139

I would like to make a partial differential equation by using the following notation:

dQ/dt

(without / but with a real numerator and denomenator). Earlier today I got help from this page on how to u_t, but now I also have to write it like dQ/dt. I understand how it can be done by using dollarsigns and fractions, but is it possible to do it using

\begin{equation}
....
\end{equation}

so that it can be on separate lines and using math-style?

1
  • 1
    See also cool: "The pack­age (COn­tent Ori­ented LaTeX) gives LaTeX the power to re­tain mathemat­i­cal mean­ing of its ex­pres­sions in ad­di­tion to the typsetting in­struc­tions; es­sen­tially sep­a­rat­ing style from the con­tent of the math." Jan 29, 2015 at 14:20

6 Answers 6

211

You said partial differential equation:

\documentclass{article}
\begin{document}
\begin{equation}
\frac{\partial Q}{\partial t} = \frac{\partial s}{\partial t}
\end{equation}
\end{document}

enter image description here

now using physics package, extra goodies (bonus):

\documentclass{article}
\usepackage{physics}
\begin{document}
\[
\dv{Q}{t} = \dv{s}{t}  \quad
\dv[n]{Q}{t} = \dv[n]{s}{t}  \quad
\pdv{Q}{t} = \pdv{s}{t}  \quad
\pdv[n]{Q}{t} = \pdv[n]{s}{t}  \quad
\pdv{Q}{x}{t} = \pdv{s}{x}{t}  \quad
\]
\[
\fdv{F}{g}
\]
\end{document}

enter image description here

6
  • 4
    Thank you very much for both answers! Both of them worked perfect.
    – David
    Jan 29, 2015 at 13:24
  • I also tried the second option you gave, but when I had written \usepackage{physics} at the top of the document, I got this as an output: ! LaTeX Error: File `physics.sty' not found. Type X to quit or <RETURN> to proceed, or enter new name. (Default extension: sty) Enter file name:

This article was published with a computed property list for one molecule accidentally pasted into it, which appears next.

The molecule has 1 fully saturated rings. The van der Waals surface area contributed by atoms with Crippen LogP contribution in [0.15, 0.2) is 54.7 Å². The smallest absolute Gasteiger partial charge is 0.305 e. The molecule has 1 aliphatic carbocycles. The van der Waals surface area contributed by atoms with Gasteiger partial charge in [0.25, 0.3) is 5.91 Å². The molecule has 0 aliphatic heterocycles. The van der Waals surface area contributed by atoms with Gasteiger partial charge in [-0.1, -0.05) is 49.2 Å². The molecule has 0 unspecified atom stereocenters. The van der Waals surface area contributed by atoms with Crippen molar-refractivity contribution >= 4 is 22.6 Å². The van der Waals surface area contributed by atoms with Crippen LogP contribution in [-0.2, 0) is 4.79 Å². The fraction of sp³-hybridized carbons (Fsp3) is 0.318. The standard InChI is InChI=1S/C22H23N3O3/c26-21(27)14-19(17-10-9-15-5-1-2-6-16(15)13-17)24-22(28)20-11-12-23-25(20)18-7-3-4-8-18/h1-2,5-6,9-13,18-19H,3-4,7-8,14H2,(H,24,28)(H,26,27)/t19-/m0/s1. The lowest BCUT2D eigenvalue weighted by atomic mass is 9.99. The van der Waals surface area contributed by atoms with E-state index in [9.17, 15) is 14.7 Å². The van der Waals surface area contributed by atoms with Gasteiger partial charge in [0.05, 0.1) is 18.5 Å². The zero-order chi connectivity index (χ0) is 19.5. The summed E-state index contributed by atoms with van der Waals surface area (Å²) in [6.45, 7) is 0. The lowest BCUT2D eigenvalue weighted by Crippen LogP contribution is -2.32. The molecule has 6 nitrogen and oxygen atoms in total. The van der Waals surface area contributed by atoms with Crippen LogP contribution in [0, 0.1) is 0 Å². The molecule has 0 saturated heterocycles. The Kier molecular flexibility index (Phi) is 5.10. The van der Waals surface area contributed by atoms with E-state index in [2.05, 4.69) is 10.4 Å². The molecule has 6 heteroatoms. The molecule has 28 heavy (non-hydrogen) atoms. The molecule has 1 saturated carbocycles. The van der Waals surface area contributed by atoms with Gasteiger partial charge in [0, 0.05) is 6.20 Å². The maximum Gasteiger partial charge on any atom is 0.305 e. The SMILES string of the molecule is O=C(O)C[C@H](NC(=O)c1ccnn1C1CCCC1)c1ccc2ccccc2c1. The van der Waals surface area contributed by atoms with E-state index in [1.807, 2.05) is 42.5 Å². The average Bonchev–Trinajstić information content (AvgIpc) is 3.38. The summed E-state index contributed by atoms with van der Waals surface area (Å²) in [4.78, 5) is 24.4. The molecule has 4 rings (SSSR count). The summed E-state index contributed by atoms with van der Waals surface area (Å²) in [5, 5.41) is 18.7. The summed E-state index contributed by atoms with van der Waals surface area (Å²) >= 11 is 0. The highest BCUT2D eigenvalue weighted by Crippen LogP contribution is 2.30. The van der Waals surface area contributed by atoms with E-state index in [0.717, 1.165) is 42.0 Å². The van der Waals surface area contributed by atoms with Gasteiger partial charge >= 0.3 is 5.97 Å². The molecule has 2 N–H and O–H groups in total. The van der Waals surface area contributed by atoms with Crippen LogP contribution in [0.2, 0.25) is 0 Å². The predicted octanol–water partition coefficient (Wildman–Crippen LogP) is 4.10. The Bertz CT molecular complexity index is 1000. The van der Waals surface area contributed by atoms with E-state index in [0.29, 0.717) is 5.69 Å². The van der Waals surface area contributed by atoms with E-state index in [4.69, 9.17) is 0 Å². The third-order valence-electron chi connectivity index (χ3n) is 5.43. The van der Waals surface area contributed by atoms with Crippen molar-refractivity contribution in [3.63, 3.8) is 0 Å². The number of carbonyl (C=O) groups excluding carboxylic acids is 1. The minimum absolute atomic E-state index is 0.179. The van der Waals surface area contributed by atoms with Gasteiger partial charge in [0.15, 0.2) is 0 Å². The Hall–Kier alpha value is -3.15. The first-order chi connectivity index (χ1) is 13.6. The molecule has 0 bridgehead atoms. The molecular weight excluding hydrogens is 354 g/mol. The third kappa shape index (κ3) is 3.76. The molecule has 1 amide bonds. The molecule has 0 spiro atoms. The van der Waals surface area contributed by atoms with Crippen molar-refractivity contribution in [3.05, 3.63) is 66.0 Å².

– David
    Jan 29, 2015 at 13:43
  • What should I enter as file name?
    – David
    Jan 29, 2015 at 13:43
  • 2
    @David It means you don't have physics package installed. Please install it.
    – user11232
    Jan 29, 2015 at 13:57
  • Note that we can italicize the d's using \usepackage[italicdiff]{physics}. Apr 9, 2017 at 5:23
18

Another possibility to write classic derivates or partial derivates I suggest (IMHO), actually, to use derivative package. For my humble opinion it is very good and last release is **2024/02/08, v1.4 **. Here there are some examples take, some, from the guide:

enter image description here

\documentclass[12pt]{article}
\usepackage{derivative}
\begin{document}
\[
\pdv{f}{x}, \quad \odv{Q}{t}=\odv{s}{t}, \quad \pdv{f}{x,y}, \quad 
\derivset{\odv}[switch-*=false] \odv{y}{x}, \quad \odv[n]{y}{x}, \quad
\derivset{\odv}[misc-add-delims=fun] \odv*{\odv{y}{x}}{x}, \quad 
\derivset{\pdv}[sort-method={sign,symbol,abs}] \pdv[c+kn,-b+2a]{f}{x,y}
\]
\end{document}
4
  • 1
    Just fully agree IMHO with your HO: this package is very good. It is easy to use and has powerful options. +1 Jul 30, 2021 at 10:13
  • @loved.by.Jesus I am help that you have appreciated my answer. + 1 also for you and other.
    – Sebastiano
    Jul 30, 2021 at 10:28
  • What is the mnemonic for odv and pdv? I would guess "Ordinary Derivative..." and "Partial Derivative..." but what is the v standing for?
    – lucidbrot
    Mar 8, 2022 at 10:41
  • 1
    @lucidbrot I got the naming scheme from another package, I think it was physics, but at least in my package dv stands for "DeriVative" or for short "DeriV". The latter is also the prefix for the internal package commands.
    – Simon
    Jun 28, 2022 at 13:23
7

I now recommend using the cool package: